Young adults most likely to be among the working poor
September 09, 1999
Younger workers are the most vulnerable to being poor. In 1997, workers under the age of 25 had poverty rates about twice the overall rate.
Among workers age 16 to 19 years, 11.6 percent lived below the poverty level in 1997. For workers age 20 to 24, the poverty rate was about the same: 11.5 percent. These rates were approximately twice the average of 5.7 percent for all workers.
Poverty rates of workers generally declined with age. The biggest drop was between the 20-to 24-year-olds and the 25-to 34-year-olds. Workers 65 and older had the lowest poverty rate of all, at 2.7 percent.
These data on poverty rates are from the Current Population Survey. The above figures are for individuals who spent at least 27 weeks in the labor force in 1997. Find out more in "A Profile of the Working Poor, 1997," BLS Report 936.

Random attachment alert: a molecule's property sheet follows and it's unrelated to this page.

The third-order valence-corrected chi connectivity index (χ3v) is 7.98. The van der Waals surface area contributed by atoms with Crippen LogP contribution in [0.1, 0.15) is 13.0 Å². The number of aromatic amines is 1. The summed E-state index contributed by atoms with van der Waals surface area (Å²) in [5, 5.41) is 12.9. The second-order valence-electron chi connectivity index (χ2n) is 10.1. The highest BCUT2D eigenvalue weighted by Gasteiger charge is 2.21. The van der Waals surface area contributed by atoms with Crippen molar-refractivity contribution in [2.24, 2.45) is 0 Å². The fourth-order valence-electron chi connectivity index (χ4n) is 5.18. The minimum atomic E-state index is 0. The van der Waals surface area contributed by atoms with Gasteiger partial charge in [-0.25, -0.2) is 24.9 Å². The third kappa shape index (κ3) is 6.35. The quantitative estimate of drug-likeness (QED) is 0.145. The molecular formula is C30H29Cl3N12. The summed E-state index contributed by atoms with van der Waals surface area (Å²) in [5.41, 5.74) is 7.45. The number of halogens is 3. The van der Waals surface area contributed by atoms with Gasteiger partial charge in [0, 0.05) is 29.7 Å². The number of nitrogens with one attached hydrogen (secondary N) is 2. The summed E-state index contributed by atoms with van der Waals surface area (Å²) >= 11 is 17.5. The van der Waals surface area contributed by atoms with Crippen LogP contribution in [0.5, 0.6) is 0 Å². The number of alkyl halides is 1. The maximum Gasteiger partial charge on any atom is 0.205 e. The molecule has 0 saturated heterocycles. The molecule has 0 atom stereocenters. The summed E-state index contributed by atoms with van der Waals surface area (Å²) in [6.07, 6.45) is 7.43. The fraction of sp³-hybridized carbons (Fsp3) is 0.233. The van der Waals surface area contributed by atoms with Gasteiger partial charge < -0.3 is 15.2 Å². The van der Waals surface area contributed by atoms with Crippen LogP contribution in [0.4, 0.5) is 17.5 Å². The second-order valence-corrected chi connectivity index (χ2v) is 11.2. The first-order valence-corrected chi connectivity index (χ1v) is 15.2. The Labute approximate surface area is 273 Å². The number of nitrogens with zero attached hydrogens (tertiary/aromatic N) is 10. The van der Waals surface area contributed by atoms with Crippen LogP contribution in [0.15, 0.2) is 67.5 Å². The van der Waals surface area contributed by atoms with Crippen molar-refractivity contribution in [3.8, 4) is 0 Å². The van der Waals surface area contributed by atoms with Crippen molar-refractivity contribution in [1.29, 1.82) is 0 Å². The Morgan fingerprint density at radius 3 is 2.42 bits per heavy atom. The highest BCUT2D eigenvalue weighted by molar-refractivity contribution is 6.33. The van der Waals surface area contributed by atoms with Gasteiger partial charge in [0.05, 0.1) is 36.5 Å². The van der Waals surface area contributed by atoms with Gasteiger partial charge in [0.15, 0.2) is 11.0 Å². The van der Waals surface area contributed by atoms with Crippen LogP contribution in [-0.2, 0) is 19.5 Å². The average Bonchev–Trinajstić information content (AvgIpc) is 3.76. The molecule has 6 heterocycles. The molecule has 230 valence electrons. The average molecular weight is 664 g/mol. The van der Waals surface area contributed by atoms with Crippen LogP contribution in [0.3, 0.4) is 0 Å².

Bureau of Labor Statistics, U.S. Department of Labor, The Economics Daily, Young adults most likely to be among the working poor on the Internet at http://www.bls.gov/opub/ted/1999/sept/wk2/art03.htm (visited August 29, 2015).
Recent editions of Spotlight on Statistics
New estimates of personal taxes in Consumer Expenditure Survey
In 2013, the Consumer Expenditure Survey improved its personal tax data.
Trends in long-term unemployment
Long-term unemployment reached historically high levels following the recession of 2007–2009.
Housing: before, during, and after the Great Recession
looks at consumer expenditures on household items, employment in residential construction, prices for household items, and injuries in occupations involved in building and maintaining our homes.